By Mindy Black
Licensed Esthetician and CEO of Feisty Girl
(Feisty Girl is a program that provides young girls transitioning into adulthood with lessons in skin care, makeup, and self-esteem. To learn more about Feisty Girl, visit www.thefeistygirl.com.)
Think back to when you were your daughter’s age; worried about friendships that may have changed over the summer, the start of tougher courses, and the constant pressure of looking and acting a certain way. As she prepares to start the new school year, it’s important to show her guidance that will lead her into a confident start. Ease your daughter’s mind with these 10 back-to-school tips.
There is nothing more beautiful than a girl who knows who she is and what she wants. Remember, Mom, this has a lot to do with you! Think about it … Are your words lifting your daughter up or contributing to her insecurities? When you hear her comparing herself to others, correct her by identifying her strengths so she can start embracing and loving herself. Confidence never goes out of style, so make sure she’s wearing it at all times!
Try something new.
Encourage your daughter to join a club or sports team, even if she doesn’t think she’ll be good. Who knows? She could end up being a rock star! Plus, she’ll learn more from taking a leap.
Keep the makeup simple.
The tween and teen years are the perfect time to begin sharing makeup tips with your daughter. Of course, it’s your decision when to let her start wearing makeup. But when you do, remind her that the goal is to enhance her features, not to drown them out. Lip gloss, cream blush on the apples of her cheeks, and a stroke or two of mascara goes a long way. As long as she’s confident and isn’t hiding behind her makeup, there’s nothing wrong with a little pop of color!
Take care of your skin.
This is your chance to teach your daughter what you wish you would have known. Let’s face it. We all wish we would’ve started taking care of our skin earlier. First and foremost, encourage her to wash her face every morning and night with something other than a bar of soap. If puberty is causing unwanted pimples, invest in an acne spot treatment and encourage her not to pick, to prevent scarring.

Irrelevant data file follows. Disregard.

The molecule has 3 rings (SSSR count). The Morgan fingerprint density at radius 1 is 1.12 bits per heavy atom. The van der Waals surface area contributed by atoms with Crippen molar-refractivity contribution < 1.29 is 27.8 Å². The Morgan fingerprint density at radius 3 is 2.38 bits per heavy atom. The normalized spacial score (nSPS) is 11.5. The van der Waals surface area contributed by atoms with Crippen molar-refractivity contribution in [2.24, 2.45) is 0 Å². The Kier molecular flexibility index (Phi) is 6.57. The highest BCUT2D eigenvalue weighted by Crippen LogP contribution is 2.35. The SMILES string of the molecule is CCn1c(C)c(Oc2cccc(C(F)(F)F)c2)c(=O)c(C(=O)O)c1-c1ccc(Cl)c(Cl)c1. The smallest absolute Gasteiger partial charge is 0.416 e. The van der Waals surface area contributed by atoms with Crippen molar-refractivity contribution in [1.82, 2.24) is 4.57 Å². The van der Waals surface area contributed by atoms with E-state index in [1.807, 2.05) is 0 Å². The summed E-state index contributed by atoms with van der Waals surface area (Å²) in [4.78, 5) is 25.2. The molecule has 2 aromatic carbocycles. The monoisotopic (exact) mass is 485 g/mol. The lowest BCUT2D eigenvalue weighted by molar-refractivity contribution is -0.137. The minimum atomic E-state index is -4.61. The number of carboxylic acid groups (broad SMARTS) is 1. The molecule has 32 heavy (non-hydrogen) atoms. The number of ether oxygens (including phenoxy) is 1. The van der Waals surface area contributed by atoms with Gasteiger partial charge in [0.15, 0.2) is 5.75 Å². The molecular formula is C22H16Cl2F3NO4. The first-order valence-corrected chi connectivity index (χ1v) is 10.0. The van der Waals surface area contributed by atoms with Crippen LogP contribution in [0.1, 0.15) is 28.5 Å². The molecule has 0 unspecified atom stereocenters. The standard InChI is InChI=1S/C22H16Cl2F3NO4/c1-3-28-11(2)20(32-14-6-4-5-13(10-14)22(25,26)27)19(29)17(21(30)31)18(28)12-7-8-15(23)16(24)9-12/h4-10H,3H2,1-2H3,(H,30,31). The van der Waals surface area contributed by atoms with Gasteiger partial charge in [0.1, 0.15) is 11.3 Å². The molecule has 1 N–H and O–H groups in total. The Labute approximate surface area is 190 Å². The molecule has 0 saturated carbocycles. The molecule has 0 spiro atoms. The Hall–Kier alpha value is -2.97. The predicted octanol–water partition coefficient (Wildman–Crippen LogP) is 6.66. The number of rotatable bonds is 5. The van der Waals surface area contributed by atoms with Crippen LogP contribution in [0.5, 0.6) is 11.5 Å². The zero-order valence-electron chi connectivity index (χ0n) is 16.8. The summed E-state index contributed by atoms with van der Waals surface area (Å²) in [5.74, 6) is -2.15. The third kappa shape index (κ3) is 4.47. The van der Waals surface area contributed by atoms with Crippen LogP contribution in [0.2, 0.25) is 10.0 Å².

Lead by example. If you’re judging others, your daughter is going to follow in your footsteps. If you find yourself being judgmental, stop yourself. This can be difficult, but it’s life changing. Instead of judging people for what they do or how they look, try to understand them. Put yourself in their shoes. Love the person for who they are, not who you want them to be. Accepting the beauty and uniqueness of others is a powerful lesson.
Make new friends.
Impressions are long lasting. Remind your daughter that while it’s great to have a few best friends, it’s important to make new friends as well. Encourage her to talk to strangers – No, not the bad kind! If she’s hosting a sleepover party, ask her to invite a new girl from her class. Even if they don’t hit it off, it will help her to develop an open, loving heart.
Experiment with style.
You were her age once! Let her wear a new, trendy style even if it’s not your favorite. While back-to-school shopping, remind her that just because all of her friends are wearing a particular something, it doesn’t mean she has to. Encourage her to wear things that make her feel amazing. After all, it’s how she feels on the inside that matters most.
Kill the mean girls with kindness.
Nobody likes a mean girl, but everyone loves a nice girl! Teach your daughter to speak softly and to do something thoughtful for a mean girl, no matter how hard it may be. The mean girl will find it hard to yell and be nasty to her if she isn’t nasty back. Plus, it will prevent her from becoming a mean girl herself.
Speak up about bullying.
Give her the courage to stand up for herself. Sometimes confronting a bully is enough to make their behavior stop altogether. But if that doesn’t work, make sure she knows it’s OK to get an adult involved – especially if she’s being threatened or physically assaulted.
Every year counts. Your daughter has the choice to either sit back and let this school year pass her by or to take control. Before the year begins, encourage her to list things she wants to achieve. This can be anything from getting a new job to making the dean’s list, or maybe joining a new club. Throughout the year, keep her on track and affirm her when she’s achieved her goals.